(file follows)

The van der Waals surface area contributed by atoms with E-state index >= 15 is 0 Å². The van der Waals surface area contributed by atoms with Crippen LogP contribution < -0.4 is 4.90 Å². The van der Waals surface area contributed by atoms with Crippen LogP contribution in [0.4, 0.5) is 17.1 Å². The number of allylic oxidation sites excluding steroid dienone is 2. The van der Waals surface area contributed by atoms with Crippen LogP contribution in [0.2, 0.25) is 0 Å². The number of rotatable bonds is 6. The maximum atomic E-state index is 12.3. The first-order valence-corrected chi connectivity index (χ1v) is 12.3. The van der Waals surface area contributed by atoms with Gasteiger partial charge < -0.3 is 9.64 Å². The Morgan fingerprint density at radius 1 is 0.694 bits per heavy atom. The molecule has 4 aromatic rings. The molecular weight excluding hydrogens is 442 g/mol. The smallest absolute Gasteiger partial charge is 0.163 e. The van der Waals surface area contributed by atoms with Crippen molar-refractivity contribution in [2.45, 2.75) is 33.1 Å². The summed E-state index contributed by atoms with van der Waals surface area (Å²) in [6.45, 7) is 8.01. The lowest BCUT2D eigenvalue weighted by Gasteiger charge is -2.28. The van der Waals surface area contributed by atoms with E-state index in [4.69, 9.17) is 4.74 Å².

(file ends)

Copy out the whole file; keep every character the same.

The van der Waals surface area contributed by atoms with E-state index >= 15 is 0 Å². The van der Waals surface area contributed by atoms with Crippen LogP contribution < -0.4 is 4.90 Å². The van der Waals surface area contributed by atoms with Crippen LogP contribution in [0.4, 0.5) is 17.1 Å². The number of allylic oxidation sites excluding steroid dienone is 2. The van der Waals surface area contributed by atoms with Crippen LogP contribution in [0.2, 0.25) is 0 Å². The number of rotatable bonds is 6. The maximum atomic E-state index is 12.3. The first-order valence-corrected chi connectivity index (χ1v) is 12.3. The van der Waals surface area contributed by atoms with Gasteiger partial charge < -0.3 is 9.64 Å². The Morgan fingerprint density at radius 1 is 0.694 bits per heavy atom. The molecule has 4 aromatic rings. The molecular weight excluding hydrogens is 442 g/mol. The smallest absolute Gasteiger partial charge is 0.163 e. The van der Waals surface area contributed by atoms with Crippen molar-refractivity contribution in [2.45, 2.75) is 33.1 Å². The summed E-state index contributed by atoms with van der Waals surface area (Å²) in [6.45, 7) is 8.01. The lowest BCUT2D eigenvalue weighted by Gasteiger charge is -2.28. The van der Waals surface area contributed by atoms with E-state index in [4.69, 9.17) is 4.74 Å².